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Archbishop's message to the Middle East Council of Churches

Tuesday 29th November 2011

A message of support from the Archbishop of Canterbury, Dr Rowan Williams, to delegates attending the 10th General Assembly of the Middle East Council of Churches in Cyprus.

Middle East Council of Churches

The full text of Archbishop Rowan's message follows.



Message from  
His Grace The Archbishop of Canterbury
to the Council Presidents and Delegates
at the Tenth General Assembly
of the Middle East Council of Churches
Cyprus, 29 November—1 December 2011


Dear Friends, Beloved of Christ our Lord, 

It is with profound joy that I take this opportunity to greet you, and to assure you—and through you to assure all our Christian brothers and sisters in the Middle East—of my prayers and solidarity, and the prayerful concern of the Church of England.

I am aware that you have a major agenda before you:  to develop the work of the Council, and to model and re-fashion it to strengthen the whole fellowship of churches in the Middle East.  I pray earnestly for your success.

I want also to take this opportunity to express once again my own deep concern about the current situation in the region, especially as it affects our Christian brothers and sisters.  The Middle East is living through a time of dramatic and unpredictable change.  This can only mean that these times are especially challenging and costly for you.  Your Christian brothers and sisters in the West are acutely aware that the cost of your witness is greater than ever.  I want to assure you not only that we are profoundly conscious of, and deeply grateful for, that continuing and costly witness;  but that we are doing all that we can to ensure that the political leaders in our countries are properly aware of that reality.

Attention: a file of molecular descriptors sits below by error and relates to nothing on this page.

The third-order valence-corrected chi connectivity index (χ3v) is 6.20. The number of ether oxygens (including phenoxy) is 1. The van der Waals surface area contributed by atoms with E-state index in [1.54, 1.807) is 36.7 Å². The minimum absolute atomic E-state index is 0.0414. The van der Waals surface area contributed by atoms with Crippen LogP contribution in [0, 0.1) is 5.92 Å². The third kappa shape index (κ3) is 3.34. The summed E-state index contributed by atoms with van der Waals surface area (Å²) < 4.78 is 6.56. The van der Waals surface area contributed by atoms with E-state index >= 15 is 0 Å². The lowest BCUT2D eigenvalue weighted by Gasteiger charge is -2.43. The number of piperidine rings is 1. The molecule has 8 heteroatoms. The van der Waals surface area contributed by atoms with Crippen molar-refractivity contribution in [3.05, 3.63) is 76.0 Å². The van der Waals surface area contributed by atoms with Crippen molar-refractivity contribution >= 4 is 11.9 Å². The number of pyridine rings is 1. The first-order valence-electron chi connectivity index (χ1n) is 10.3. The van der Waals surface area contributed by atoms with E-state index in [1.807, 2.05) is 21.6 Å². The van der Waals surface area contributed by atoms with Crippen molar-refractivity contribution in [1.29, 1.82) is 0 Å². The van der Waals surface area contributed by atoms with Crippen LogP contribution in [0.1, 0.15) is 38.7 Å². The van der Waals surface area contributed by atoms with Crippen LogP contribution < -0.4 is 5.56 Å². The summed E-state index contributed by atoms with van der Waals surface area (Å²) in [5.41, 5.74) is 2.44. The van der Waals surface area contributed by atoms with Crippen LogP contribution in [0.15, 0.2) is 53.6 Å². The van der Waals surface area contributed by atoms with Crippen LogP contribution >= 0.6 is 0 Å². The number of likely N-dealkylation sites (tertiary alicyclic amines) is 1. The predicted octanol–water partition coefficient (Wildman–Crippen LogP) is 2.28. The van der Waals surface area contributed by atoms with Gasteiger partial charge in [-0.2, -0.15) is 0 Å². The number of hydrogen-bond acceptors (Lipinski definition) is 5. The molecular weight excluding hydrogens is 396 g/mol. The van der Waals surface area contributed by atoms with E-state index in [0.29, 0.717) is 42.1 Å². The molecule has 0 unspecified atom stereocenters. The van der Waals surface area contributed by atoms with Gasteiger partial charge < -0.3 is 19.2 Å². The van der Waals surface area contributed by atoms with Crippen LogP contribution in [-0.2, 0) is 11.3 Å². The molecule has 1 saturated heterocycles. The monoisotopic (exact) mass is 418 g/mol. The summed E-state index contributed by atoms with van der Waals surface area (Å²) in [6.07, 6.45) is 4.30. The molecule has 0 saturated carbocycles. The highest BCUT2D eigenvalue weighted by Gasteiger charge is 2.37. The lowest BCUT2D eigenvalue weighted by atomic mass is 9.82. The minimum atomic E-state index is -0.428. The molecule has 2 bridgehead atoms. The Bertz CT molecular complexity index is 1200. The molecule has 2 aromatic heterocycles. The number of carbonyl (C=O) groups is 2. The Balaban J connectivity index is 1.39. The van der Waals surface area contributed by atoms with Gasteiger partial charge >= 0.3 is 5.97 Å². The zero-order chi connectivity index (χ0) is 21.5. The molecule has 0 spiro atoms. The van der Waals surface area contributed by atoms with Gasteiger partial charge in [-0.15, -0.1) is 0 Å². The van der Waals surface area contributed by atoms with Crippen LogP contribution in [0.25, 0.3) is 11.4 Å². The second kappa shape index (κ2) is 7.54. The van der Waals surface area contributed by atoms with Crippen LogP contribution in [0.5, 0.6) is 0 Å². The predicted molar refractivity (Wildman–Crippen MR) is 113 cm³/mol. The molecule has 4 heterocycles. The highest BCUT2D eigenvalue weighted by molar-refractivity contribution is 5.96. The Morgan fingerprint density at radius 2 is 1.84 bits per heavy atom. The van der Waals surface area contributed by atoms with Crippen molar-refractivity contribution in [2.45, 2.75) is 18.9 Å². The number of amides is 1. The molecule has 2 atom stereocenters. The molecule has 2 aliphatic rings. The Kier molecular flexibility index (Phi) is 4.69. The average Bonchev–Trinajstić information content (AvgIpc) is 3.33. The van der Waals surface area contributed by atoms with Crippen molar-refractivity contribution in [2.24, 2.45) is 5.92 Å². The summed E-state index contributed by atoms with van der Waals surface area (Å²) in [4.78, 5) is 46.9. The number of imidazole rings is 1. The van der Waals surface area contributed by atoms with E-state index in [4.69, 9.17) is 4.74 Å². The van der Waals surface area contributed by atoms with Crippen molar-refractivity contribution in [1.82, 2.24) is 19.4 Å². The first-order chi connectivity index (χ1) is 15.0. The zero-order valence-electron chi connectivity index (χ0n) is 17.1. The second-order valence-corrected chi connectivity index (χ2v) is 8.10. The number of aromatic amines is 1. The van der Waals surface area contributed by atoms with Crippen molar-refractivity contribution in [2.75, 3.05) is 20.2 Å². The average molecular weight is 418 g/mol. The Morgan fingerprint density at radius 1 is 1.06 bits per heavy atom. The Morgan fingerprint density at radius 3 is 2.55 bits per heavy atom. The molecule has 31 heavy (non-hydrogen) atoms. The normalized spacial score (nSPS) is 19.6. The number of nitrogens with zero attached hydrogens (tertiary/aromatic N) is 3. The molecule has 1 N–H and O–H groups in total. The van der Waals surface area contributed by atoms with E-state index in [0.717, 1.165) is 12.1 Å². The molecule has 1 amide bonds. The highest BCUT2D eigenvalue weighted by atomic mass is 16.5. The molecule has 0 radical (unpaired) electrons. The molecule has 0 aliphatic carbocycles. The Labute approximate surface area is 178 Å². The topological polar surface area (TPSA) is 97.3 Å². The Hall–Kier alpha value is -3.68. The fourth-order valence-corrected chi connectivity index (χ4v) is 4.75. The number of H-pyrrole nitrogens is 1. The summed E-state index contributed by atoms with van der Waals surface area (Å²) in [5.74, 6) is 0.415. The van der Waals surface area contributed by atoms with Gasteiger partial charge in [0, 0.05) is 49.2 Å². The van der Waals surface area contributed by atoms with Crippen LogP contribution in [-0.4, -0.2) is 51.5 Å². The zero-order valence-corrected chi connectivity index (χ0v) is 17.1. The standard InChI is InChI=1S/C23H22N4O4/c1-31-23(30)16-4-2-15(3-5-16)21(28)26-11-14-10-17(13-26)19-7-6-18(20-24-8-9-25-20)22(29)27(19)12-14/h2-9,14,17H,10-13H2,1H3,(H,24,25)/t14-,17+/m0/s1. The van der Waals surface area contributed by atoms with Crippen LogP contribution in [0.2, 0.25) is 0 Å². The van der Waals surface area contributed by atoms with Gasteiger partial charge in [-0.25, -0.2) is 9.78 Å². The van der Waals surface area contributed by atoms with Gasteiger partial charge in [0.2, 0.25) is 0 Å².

It seems to me that our contemporary Christian witness—in the Middle East as elsewhere—is increasingly, together with other religious traditions, a witness to the intrinsic and inalienable human dignity of every human person;  and to the unquenchable urge to see God’s justice made real and available to all, and especially in times of greatest uncertainty and instability.  This is, and can only be, a shared endeavour and hope.

As you know, many religious leaders, including from the Middle East, met recently in Assisi in celebration of Blessed John Paul II’s 1986 initiative for peace. We met to give witness as pilgrims of truth and pilgrims of peace.  Perhaps I might share with you what I said there:

The late pope believed passionately that the concerns of human beings in our age for justice and stability were matters that demanded a common witness from people of faith, without any compromise of our own particular convictions and traditions.  The challenges of our time are such that no one religious body can claim to have all the practical resources needed to confront them, even if we believe that we have all we need in the spiritual or doctrinal realm.  So we are to speak out of the depth of our traditions in all their distinctiveness, so that the human family will be more fully aware of how much wisdom there is to draw upon in the struggle against the foolishness of a world still obsessed with fear and suspicion, still in love with the idea of a security based on defensive hostility, and still capable of tolerating or ignoring massive loss of life among the poorest through war and disease.

I know from my own experience your desire as Middle Eastern Christians to contribute to meeting the needs of justice and stability in your nations and your region.  May God, whose gifts and wisdom in Jesus Christ are infinite, pour out on you the blessings of his grace to equip his whole Church for this witness.

+Rowan Cantuar:



The Middle East Council of Churches (MECC) is a fellowship of the main Christian churches in the Middle East region - the Eastern Orthodox Churches, the Oriental Orthodox Churches, the Protestant Churches and the Catholic Churches.  It was inaugurated in 1974, and is affiliated with the ecumenical World Council of Churches. 

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